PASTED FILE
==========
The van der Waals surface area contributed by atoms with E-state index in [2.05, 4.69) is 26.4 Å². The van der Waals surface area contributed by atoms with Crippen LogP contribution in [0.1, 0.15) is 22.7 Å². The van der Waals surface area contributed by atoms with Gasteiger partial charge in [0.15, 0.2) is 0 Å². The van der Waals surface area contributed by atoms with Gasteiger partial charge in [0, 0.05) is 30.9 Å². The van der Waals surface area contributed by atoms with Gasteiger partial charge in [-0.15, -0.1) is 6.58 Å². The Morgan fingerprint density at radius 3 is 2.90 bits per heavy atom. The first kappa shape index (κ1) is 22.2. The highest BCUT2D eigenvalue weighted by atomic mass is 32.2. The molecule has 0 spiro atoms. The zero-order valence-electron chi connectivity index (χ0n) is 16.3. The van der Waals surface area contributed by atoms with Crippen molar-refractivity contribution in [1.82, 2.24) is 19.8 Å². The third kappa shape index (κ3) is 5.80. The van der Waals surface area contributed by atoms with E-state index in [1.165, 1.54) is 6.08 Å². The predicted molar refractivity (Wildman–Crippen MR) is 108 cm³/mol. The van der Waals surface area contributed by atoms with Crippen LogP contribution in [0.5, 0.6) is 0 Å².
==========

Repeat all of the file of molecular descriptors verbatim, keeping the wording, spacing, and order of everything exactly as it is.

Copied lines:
The van der Waals surface area contributed by atoms with E-state index in [2.05, 4.69) is 26.4 Å². The van der Waals surface area contributed by atoms with Crippen LogP contribution in [0.1, 0.15) is 22.7 Å². The van der Waals surface area contributed by atoms with Gasteiger partial charge in [0.15, 0.2) is 0 Å². The van der Waals surface area contributed by atoms with Gasteiger partial charge in [0, 0.05) is 30.9 Å². The van der Waals surface area contributed by atoms with Gasteiger partial charge in [-0.15, -0.1) is 6.58 Å². The Morgan fingerprint density at radius 3 is 2.90 bits per heavy atom. The first kappa shape index (κ1) is 22.2. The highest BCUT2D eigenvalue weighted by atomic mass is 32.2. The molecule has 0 spiro atoms. The zero-order valence-electron chi connectivity index (χ0n) is 16.3. The van der Waals surface area contributed by atoms with Crippen molar-refractivity contribution in [1.82, 2.24) is 19.8 Å². The third kappa shape index (κ3) is 5.80. The van der Waals surface area contributed by atoms with E-state index in [1.165, 1.54) is 6.08 Å². The predicted molar refractivity (Wildman–Crippen MR) is 108 cm³/mol. The van der Waals surface area contributed by atoms with Crippen LogP contribution in [0.5, 0.6) is 0 Å².